Welcome back to my blog!
There has been a significant amount of public dialogue concerning my statement yesterday (as copied below) about the proposed arrangement involving Caritas Christi Health Care with the Commonwealth Care Program.
To be perfectly clear, Caritas Christi will never do anything to promote abortions, to direct any patients to providers of abortion or in any way to participate in actions that are contrary to Catholic moral teaching and anyone who suggests otherwise is doing a great disservice to the Catholic Church. We are committed to the Gospel of Life and no arrangement will be entered into unless it is completely in accord with Church teaching.
Recognizing the complexity of the proposed arrangement, I will ask the National Catholic Bioethics Center to review the arrangement and to provide me their opinion.
My statement of March 5:
The Catholic Church’s teaching on the protection of human life from conception until natural death and its commitment to promoting a culture of life is clear and without ambiguity. Promoting a culture of life calls for us to protect life from attack and foster the welfare of all, especially the poor.
In recent days concern has been raised about the proposed arrangement involving Caritas Christi Health Care with the Commonwealth Care Program. I understand and support the desire of Caritas Christi to serve as a health care system collaborating with this program. If it can happen without compromising the Catholic identity of the system it would benefit both civil society and especially the poor in our community.
At the same time, as Archbishop I have the responsibility to insure that Caritas Christi Health Care adheres to the Ethical and Religious Directives established by the United States Conference of Catholic Bishops and that in every aspect of the hospital system the teachings of the Church are protected and maintained.
Consistent with this responsibility I want to confirm for the Catholic community and the wider interested public that Caritas Christi Health Care has assured me that it will not be engaged in any procedures nor draw any benefits from any relationship which violate the Church’s moral teaching as found in the Ethical and Religious Directives. Caritas Christi has been consistently faithful to these standards in the past and will continue to do so in the future.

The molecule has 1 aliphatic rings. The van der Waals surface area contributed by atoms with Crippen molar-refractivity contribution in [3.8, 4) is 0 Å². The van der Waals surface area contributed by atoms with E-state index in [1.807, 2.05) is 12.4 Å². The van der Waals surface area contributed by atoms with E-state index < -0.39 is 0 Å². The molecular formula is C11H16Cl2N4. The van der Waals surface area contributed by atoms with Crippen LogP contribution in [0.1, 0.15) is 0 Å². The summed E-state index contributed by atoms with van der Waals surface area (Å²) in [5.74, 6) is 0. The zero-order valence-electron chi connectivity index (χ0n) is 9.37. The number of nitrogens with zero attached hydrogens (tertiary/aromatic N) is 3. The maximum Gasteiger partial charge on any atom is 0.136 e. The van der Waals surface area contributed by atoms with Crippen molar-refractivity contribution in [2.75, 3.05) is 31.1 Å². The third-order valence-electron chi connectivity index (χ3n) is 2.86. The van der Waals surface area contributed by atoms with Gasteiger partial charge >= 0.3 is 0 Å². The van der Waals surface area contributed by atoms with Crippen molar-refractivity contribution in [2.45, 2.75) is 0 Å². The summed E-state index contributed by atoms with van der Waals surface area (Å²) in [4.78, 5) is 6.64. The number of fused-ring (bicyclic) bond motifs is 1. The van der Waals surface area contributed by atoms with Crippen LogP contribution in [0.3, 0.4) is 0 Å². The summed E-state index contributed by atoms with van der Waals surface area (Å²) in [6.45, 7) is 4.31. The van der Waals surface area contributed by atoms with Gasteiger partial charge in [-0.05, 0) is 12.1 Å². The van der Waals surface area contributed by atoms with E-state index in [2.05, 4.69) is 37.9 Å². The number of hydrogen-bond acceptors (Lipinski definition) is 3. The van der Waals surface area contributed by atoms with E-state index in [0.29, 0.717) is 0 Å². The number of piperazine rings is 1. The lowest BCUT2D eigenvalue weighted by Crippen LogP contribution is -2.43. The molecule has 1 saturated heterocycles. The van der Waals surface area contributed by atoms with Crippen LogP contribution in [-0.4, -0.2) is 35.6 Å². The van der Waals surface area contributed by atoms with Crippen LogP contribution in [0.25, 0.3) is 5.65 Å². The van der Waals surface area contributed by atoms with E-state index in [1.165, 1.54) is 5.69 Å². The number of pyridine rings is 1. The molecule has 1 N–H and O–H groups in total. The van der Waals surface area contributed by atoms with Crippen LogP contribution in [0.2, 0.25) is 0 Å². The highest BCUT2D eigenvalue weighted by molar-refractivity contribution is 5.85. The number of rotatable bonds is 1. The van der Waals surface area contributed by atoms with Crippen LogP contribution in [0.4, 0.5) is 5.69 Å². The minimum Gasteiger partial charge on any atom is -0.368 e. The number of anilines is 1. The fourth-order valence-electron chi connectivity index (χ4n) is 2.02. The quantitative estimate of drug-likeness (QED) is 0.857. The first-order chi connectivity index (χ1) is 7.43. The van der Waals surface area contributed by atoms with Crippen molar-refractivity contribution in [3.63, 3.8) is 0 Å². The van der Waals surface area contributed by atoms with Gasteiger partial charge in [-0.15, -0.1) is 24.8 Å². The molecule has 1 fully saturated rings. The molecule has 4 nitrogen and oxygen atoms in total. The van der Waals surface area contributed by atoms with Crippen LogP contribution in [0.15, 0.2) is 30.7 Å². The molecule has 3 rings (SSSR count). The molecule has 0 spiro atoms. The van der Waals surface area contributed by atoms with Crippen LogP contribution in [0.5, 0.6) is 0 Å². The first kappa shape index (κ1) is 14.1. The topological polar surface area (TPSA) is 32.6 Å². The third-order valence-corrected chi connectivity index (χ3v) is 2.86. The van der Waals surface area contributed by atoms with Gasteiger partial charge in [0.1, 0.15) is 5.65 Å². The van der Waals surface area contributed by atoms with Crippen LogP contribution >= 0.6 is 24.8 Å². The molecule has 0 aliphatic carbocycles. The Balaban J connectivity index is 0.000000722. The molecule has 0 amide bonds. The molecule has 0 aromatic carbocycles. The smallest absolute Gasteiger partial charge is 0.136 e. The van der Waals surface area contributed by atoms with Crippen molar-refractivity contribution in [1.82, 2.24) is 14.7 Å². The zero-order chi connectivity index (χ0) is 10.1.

These are principles of Catholic teaching on which we cannot yield. Our healthcare ministry is rooted in protecting the most vulnerable among us, including the unborn. Our embrace of the healing ministry of Jesus Christ goes back 2,000 years and is built on a foundation of Catholic moral theology and a desire to meet the needs of all through education, health care and social service.
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The Jews have a custom of celebrating, as we do, the Month’s Mind — a memorial one month after the death of an individual. Following that tradition, the Anti-Defamation League and the Pope John Paul II Cultural Center in Washington organized a memorial service for Rabbi Leon Klenicki last Thursday, which I was honored to attend.
As I mentioned in a recent post, Rabbi Klenicki was a great figure in the field of Jewish-Catholic relations. I knew him for many years. He was a man of God who was a friend of the Catholic Church and a bridge between the Catholic and Jewish community.
Rabbi Klenicki’s wife, Myra, and other friends and relatives were there along with a number of Catholic and Jewish leaders including Cardinal Keeler, Cardinal McCarrick and the Apostolic Nuncio.
After the service there was a reception and then a working lunch in which the leaders had a frank discussion on some of the recent events that have caused concern in the Jewish community.
Rabbi Irving Greenberg of the National Jewish Center for Learning and Leadership
At the end of the afternoon, the Pope John Paul II Cultural Center held a press conference announcing an ongoing dialogue that they will be hosting to promote better communication and understanding between the Catholic and Jewish communities. The dialogue will reach out to a number of communities that are not ordinarily involved in the Catholic-Jewish dialogue, to try to make it as broad a dialogue as possible.
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On Friday evening, I attended the monthly gathering of college students and young adults at Saint Leonard’s in the North End.
They had a Holy Hour and Adoration during which there were confessions and then I celebrated the Mass. Following the Mass, there was time for socializing and they served delicious North End pizza.